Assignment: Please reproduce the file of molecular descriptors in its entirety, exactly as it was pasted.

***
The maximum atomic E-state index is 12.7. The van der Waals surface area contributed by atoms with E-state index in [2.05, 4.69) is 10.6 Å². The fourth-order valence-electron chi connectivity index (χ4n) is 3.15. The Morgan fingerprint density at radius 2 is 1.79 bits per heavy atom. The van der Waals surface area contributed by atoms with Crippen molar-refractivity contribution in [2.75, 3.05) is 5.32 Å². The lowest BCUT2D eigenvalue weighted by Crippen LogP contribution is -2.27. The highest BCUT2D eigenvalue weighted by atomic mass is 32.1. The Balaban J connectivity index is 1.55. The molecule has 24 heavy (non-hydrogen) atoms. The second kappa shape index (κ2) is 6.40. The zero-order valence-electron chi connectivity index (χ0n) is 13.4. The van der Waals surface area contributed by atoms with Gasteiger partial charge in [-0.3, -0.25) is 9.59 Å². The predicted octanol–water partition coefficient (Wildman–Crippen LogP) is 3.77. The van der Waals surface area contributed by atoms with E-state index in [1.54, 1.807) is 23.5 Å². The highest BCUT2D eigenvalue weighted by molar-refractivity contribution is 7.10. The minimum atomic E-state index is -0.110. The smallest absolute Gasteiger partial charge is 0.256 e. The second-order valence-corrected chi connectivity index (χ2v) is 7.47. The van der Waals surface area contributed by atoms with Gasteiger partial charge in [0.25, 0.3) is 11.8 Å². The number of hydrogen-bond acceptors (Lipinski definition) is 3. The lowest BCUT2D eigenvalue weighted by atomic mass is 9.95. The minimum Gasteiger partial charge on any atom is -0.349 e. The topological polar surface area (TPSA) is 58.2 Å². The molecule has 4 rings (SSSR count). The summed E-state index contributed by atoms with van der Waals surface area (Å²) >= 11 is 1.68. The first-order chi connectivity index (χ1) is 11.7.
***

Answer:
The maximum atomic E-state index is 12.7. The van der Waals surface area contributed by atoms with E-state index in [2.05, 4.69) is 10.6 Å². The fourth-order valence-electron chi connectivity index (χ4n) is 3.15. The Morgan fingerprint density at radius 2 is 1.79 bits per heavy atom. The van der Waals surface area contributed by atoms with Crippen molar-refractivity contribution in [2.75, 3.05) is 5.32 Å². The lowest BCUT2D eigenvalue weighted by Crippen LogP contribution is -2.27. The highest BCUT2D eigenvalue weighted by atomic mass is 32.1. The Balaban J connectivity index is 1.55. The molecule has 24 heavy (non-hydrogen) atoms. The second kappa shape index (κ2) is 6.40. The zero-order valence-electron chi connectivity index (χ0n) is 13.4. The van der Waals surface area contributed by atoms with Gasteiger partial charge in [-0.3, -0.25) is 9.59 Å². The predicted octanol–water partition coefficient (Wildman–Crippen LogP) is 3.77. The van der Waals surface area contributed by atoms with E-state index in [1.54, 1.807) is 23.5 Å². The highest BCUT2D eigenvalue weighted by molar-refractivity contribution is 7.10. The minimum atomic E-state index is -0.110. The smallest absolute Gasteiger partial charge is 0.256 e. The second-order valence-corrected chi connectivity index (χ2v) is 7.47. The van der Waals surface area contributed by atoms with Gasteiger partial charge in [0.25, 0.3) is 11.8 Å². The number of hydrogen-bond acceptors (Lipinski definition) is 3. The lowest BCUT2D eigenvalue weighted by atomic mass is 9.95. The minimum Gasteiger partial charge on any atom is -0.349 e. The topological polar surface area (TPSA) is 58.2 Å². The molecule has 4 rings (SSSR count). The summed E-state index contributed by atoms with van der Waals surface area (Å²) >= 11 is 1.68. The first-order chi connectivity index (χ1) is 11.7.